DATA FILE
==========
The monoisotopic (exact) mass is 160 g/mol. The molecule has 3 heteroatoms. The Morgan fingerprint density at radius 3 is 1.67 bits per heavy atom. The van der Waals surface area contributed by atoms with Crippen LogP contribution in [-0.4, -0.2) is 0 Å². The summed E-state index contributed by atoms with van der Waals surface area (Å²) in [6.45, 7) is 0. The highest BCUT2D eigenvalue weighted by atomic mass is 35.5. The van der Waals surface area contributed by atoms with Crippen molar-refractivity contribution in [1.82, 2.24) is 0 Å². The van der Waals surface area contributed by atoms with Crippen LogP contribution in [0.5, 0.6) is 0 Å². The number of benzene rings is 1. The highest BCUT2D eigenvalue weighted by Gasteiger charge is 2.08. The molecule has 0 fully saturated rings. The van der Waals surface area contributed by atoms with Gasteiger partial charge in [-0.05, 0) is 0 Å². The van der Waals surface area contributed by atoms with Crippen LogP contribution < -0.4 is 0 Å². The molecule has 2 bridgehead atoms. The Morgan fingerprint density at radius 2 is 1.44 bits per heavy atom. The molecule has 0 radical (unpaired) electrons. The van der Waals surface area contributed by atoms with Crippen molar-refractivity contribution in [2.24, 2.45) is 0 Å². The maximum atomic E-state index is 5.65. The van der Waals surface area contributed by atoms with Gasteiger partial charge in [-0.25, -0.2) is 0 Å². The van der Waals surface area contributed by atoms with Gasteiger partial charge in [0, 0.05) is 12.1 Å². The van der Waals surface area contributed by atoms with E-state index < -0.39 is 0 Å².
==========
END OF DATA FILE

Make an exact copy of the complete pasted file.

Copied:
The monoisotopic (exact) mass is 160 g/mol. The molecule has 3 heteroatoms. The Morgan fingerprint density at radius 3 is 1.67 bits per heavy atom. The van der Waals surface area contributed by atoms with Crippen LogP contribution in [-0.4, -0.2) is 0 Å². The summed E-state index contributed by atoms with van der Waals surface area (Å²) in [6.45, 7) is 0. The highest BCUT2D eigenvalue weighted by atomic mass is 35.5. The van der Waals surface area contributed by atoms with Crippen molar-refractivity contribution in [1.82, 2.24) is 0 Å². The van der Waals surface area contributed by atoms with Crippen LogP contribution in [0.5, 0.6) is 0 Å². The number of benzene rings is 1. The highest BCUT2D eigenvalue weighted by Gasteiger charge is 2.08. The molecule has 0 fully saturated rings. The van der Waals surface area contributed by atoms with Gasteiger partial charge in [-0.05, 0) is 0 Å². The van der Waals surface area contributed by atoms with Crippen LogP contribution < -0.4 is 0 Å². The molecule has 2 bridgehead atoms. The Morgan fingerprint density at radius 2 is 1.44 bits per heavy atom. The molecule has 0 radical (unpaired) electrons. The van der Waals surface area contributed by atoms with Crippen molar-refractivity contribution in [2.24, 2.45) is 0 Å². The maximum atomic E-state index is 5.65. The van der Waals surface area contributed by atoms with Gasteiger partial charge in [-0.25, -0.2) is 0 Å². The van der Waals surface area contributed by atoms with Gasteiger partial charge in [0, 0.05) is 12.1 Å². The van der Waals surface area contributed by atoms with E-state index < -0.39 is 0 Å².